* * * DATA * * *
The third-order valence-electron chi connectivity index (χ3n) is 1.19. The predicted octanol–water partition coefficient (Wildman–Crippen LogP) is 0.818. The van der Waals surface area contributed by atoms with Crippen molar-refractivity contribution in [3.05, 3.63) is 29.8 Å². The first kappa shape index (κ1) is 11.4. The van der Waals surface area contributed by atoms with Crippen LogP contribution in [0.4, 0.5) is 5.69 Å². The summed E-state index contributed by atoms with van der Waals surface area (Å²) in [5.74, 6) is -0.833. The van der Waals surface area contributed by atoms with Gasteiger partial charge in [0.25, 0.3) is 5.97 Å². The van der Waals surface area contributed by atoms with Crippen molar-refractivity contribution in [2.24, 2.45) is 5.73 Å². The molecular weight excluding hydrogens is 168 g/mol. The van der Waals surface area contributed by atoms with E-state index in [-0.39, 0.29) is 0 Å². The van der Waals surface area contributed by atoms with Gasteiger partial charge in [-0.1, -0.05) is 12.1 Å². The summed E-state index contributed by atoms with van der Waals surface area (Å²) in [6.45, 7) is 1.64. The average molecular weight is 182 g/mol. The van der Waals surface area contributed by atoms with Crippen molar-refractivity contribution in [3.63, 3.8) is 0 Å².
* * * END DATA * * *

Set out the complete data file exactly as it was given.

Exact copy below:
The third-order valence-electron chi connectivity index (χ3n) is 1.19. The predicted octanol–water partition coefficient (Wildman–Crippen LogP) is 0.818. The van der Waals surface area contributed by atoms with Crippen molar-refractivity contribution in [3.05, 3.63) is 29.8 Å². The first kappa shape index (κ1) is 11.4. The van der Waals surface area contributed by atoms with Crippen LogP contribution in [0.4, 0.5) is 5.69 Å². The summed E-state index contributed by atoms with van der Waals surface area (Å²) in [5.74, 6) is -0.833. The van der Waals surface area contributed by atoms with Gasteiger partial charge in [0.25, 0.3) is 5.97 Å². The van der Waals surface area contributed by atoms with Crippen molar-refractivity contribution in [2.24, 2.45) is 5.73 Å². The molecular weight excluding hydrogens is 168 g/mol. The van der Waals surface area contributed by atoms with E-state index in [-0.39, 0.29) is 0 Å². The van der Waals surface area contributed by atoms with Gasteiger partial charge in [-0.1, -0.05) is 12.1 Å². The summed E-state index contributed by atoms with van der Waals surface area (Å²) in [6.45, 7) is 1.64. The average molecular weight is 182 g/mol. The van der Waals surface area contributed by atoms with Crippen molar-refractivity contribution in [3.63, 3.8) is 0 Å².